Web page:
Christmas Countdown Day 19
Lighting Up the Christmas Tree
Christmas trees were originally lit by small candles or tapers fastened to the tree. Because of the obvious fire risk, these candles would only be lit for a short time. However, there were many house fires caused by Christmas candles.
The incandescent electric light bulb was invented by Sir Joseph Swan in 1878, and patented in 1880. He used his bulbs to light the Savoy Theatre in London in 1881, which was the first building in the world to be entirely lit by electric light.
|Behold! The first ever electrically lit Christmas tree!|
The first known electrically lit Christmas tree was the creation of Edward H Johnson, vice-president of Edison's Electric Light Company. Edison was keen on publicity stunts and so in 1882 Johnson had some small electric lights produced. There were 80 lights in all, coloured red, white and blue, and h hung them on the tree at his home in New York City. The press seems to have largely ignored this stunt, except for a paper in Detroit, which did publish the story. I've read that the New York Times did eventually publish the story in 1884!!
|Early Edison Christmas tree lights. Don't they look nice and safe!!!!|
|Subtle advertising for the benefits os electric lights!|
|Another early set of Christmas lights Circa 1903|
Edison's company began producing Christmas lights commercially in the 1890's, though they were rather complicated as they each had to be hand-wired by a qualified electrician and proved rather an expensive novelty. However, in 1895 the first electrically lit Christmas tree appeared at the White House in Washington DC.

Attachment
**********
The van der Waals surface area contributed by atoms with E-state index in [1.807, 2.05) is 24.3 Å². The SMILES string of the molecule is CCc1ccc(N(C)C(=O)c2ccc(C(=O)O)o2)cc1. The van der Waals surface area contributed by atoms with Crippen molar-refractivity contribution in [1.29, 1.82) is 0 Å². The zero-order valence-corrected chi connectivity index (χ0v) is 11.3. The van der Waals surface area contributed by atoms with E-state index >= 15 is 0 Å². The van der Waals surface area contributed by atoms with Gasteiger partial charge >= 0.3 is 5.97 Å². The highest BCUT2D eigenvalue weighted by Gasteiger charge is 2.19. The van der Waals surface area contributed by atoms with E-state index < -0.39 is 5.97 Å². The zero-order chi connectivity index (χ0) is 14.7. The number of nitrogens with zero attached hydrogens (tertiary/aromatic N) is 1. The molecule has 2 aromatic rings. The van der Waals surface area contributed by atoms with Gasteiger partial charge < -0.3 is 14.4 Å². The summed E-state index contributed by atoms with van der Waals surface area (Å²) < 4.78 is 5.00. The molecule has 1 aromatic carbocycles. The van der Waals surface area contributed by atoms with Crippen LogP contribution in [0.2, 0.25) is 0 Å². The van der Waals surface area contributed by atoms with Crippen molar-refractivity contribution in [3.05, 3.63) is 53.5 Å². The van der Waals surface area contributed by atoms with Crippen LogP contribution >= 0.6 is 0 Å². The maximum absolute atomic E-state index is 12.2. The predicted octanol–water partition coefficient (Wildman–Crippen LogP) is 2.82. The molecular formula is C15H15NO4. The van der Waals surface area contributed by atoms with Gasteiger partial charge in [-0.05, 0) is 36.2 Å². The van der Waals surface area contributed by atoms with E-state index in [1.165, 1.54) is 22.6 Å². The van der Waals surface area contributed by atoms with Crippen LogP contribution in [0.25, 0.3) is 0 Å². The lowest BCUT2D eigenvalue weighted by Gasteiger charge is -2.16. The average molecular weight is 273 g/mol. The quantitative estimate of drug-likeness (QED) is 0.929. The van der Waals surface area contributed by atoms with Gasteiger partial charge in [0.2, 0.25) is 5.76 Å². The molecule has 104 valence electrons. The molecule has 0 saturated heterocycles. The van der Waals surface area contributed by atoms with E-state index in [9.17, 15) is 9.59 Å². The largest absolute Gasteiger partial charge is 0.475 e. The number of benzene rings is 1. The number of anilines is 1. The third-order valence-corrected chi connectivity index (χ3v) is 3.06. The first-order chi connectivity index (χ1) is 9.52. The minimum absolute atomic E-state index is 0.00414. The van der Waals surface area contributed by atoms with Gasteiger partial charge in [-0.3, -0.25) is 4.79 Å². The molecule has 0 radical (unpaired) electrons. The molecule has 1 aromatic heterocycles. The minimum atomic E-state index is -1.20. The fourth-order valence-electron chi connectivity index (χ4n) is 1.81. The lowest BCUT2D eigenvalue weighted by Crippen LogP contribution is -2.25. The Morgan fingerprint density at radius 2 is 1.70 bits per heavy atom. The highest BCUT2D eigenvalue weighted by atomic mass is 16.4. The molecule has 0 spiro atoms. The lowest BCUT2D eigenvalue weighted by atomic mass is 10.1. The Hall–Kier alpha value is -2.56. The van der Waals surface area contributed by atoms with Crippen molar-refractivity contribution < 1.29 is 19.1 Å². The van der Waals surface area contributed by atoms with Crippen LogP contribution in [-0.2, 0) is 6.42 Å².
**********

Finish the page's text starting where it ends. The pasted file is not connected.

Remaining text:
In the early 20th century department stores in the USA began to use electric lights in their displays to attract customers to their stores. As Christmas tree lights became less expensive (and SAFER!) over time, their popularity grew.
|Various sets of lights from the mid 20th century|
In 1917 a 15 year old boy was so moved by a tragic fire caused by Christmas tree candles at a house in New York, that he encouraged his parents, owners of a business that produced illuminated novelties, to make some electric lights to hang on the tree to replace the candles. His parents liked the idea and some strings of lights were produced, with clear lamps. They didn't sell particularly well, but Albert Sadacca, the teenager in question, wasn't deterred, the following year he sold the lights again, but with coloured bulbs, and that was the beginnings of the NOMA Electric Company, which by the mid 20th century was the largest producer of Christmas tree lights in the world.
I remember well the string of coloured Pifco fairy lights (not the same as the ones above, ours were like coloured crystal stars) that we used to unpack every year as children for our own little Christmas tree, they lasted for years, though needed new bulbs over time. My mother probably still has them tucked away in her loft somewhere!
|This is a cover from the same magazine as the one at the top of this post, but from 1949, notice anything different on the tree!!?|